I had seen pictures of classrooms—with desks. The desk itself was very very attractive to me. The idea of having a desk—little kids love desks. They love to sit at their own little thing. Pile stuff on it. And have their desk….And I always pictured school too, to have something to do with reading. I was an early reader. And I was a fanatical reader. I could read well by the time I was about four so my whole idea of school was that I would go to school and we would read and I’d have this desk, see.
….This lady took us right into that room. That was actually the beginning of life itself. The official world, those buildings, and those buildings will pursue us all the way to the end of our life. Those official places. This is the very first one.
It was our first day of kindergarten. I will always remember. And, in fact, vividly remember—the intense shock and great wave of disappointment. There were no desks! There wasn’t a desk in the entire room! And there were sandboxes. Sandboxes! There were little girls sitting around cutting stuff out! There were thousands of kids all sitting around playing in sandboxes! I didn’t know what to do sitting in the sandbox.
I didn’t know what to do sitting in the sandbox. I didn’t want to come to school to play in the sand.
Already little Jeanie can see that he is in a world filled with disappointments. The teacher wants the kids to introduce themselves by telling the others their names:
And this is the first of a long series of traumas that begin. She says, “What is your name?”
“Yes, but you see, Gene is short for Eugene. And you can all call him Gene if he wants to be called Gene. But that’s a very pretty name. Is your father’s name Eugene?”
I never heard the name Eugene in my life! My name is not Eugene. Jean. J E A N, Jean. I’m falling behind in school—over my own name! I’m lousing up over my own name!
Jean Shepherd has many experiences typical of grammar school kids, and some that are special. He is particularly fond of reading, including, when he was about fourteen, P. G. Wodehouse:
I started laughing in the study hall and I couldn’t stop laughing. I was laughing like I was out of my mind. The author, of course, was P. G. Wodehouse and I read everything this guy wrote. From that time on, to me, writing—as a writer—writing and performing has always been directed toward being funny.
And, at about fourteen or fifteen he took his class’s supplemental reading list to the library and took out a book.
And everything changed. Trumpets blew. From that day onward I have not been the same as I was the minute I opened up that first page. I never read anything in my life that was like this. It was some vast organ playing somewhere and the words rolled on and on and on and on. It wasn’t that they made sense or not sense. They were beautiful. Great crashing waves of words rolling over the rocks. And I remembered the name of the book. Always, forever. Look Homeward, Angel.And from that minute on I realized that there was nothing ever in this world as more—as even remotely as powerful–as words. Words are what it’s about.
Reading. And words. Words are what it’s all about. Jean Shepherd found his love of words at about the same time that the great invention of electronic sound and words—radio– was becoming widespread in the United States. As he was growing up radio became the great communicator of music and words—ideas. Broadcast radio, ham radio, the medium for talking and creating sounds of all kinds. Classical music, jazz, stories, sports, news, ideas, all coming to you from Chicago and around the country. And Jean Shepherd was there at the time and place for him to embrace it and eventually realize it as a love and as a career for his talent.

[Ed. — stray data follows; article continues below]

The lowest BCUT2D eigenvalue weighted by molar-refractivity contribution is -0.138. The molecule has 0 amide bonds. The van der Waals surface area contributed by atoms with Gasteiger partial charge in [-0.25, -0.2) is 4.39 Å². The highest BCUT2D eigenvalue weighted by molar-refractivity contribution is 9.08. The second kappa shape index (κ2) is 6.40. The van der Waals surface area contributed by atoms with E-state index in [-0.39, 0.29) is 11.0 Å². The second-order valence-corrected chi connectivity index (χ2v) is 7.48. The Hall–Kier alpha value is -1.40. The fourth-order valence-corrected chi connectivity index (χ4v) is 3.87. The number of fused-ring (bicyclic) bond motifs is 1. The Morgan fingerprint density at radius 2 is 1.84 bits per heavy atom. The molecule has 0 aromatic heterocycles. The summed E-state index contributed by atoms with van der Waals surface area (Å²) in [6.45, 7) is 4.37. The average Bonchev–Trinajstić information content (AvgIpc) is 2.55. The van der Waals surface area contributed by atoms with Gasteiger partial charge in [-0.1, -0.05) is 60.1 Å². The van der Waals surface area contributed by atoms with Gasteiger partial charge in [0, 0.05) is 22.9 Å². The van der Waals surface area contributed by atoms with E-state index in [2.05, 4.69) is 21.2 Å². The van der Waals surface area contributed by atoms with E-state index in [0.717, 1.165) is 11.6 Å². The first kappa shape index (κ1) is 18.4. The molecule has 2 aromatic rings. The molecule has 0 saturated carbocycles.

Interest in ham radio begins for Shepherd in grammar school and extends throughout Shepherd’s life. Shepherd several times speaks on the air about his love of ham radio. He says that in high school, it led to his being chosen to announce a sports program—his first experience with broadcast radio.
I became, at the age of ten, totally, maniacally, and for life I might point out, completely skulled out by amateur radio. Once Morse code gets hold of your soul, buddy, it gets ahold of your soul and gnaws at it and never lets go. I would sit in class in eighth grade and I would send code to myself by the hour, as I’m reading something—say, a geography book—I wouldn’t read it, I would send it to myself. I’d actually hear it in my head. The dots and dashes of the words. As a CW man, it got to the point when all of my world was bound by the sound of this language.
Shep in 1975 talking
about amateur radio
Sound as Art
In high school Shepherd plays bass violin, tuba, and sousaphone–instruments requiring both physical strength and intestinal fortitude. He describes the crucial role music plays in his life. From the beginning he is obsessed: “I was a dedicated tuba man.”
How does a guy get to be a tuba player? There’s a certain look of sadness in the eye of all tuba players. A tuba player is a man who has lived through a peculiar kind of hell.
He comments on a broadcast that his playing tuba in the school orchestra is the first time he ever created beauty. Using music as metaphor, he illustrates his joy in making art.
As a kid in high school I was absolutely the ace of the bass section of our band. The first chair bass man. And that is a great feeling. For years I had worked my way up. I started in eighth grade playing E-flat tuba. The tuba itself is a kind of challenge. It’s a heavy instrument. You get so that you love the tuba. You get so that you actually have a physical love for your instrument—for your tuba. Yeah, you sit there and you pat it, you talk to it. Many’s the time I’d come into the band room and seen Reg Rose, who was in the bass section. I saw him one time weeping, sitting there talking to his B-flat sousaphone, weeping and crying, and the sousaphone was crying back. [He entered a tuba-playing contest and lost out to a phenomenal player.] Ever since that time I have known that for every good thing you do there are fifty-thousand better things that somebody else can do with his eyes shut.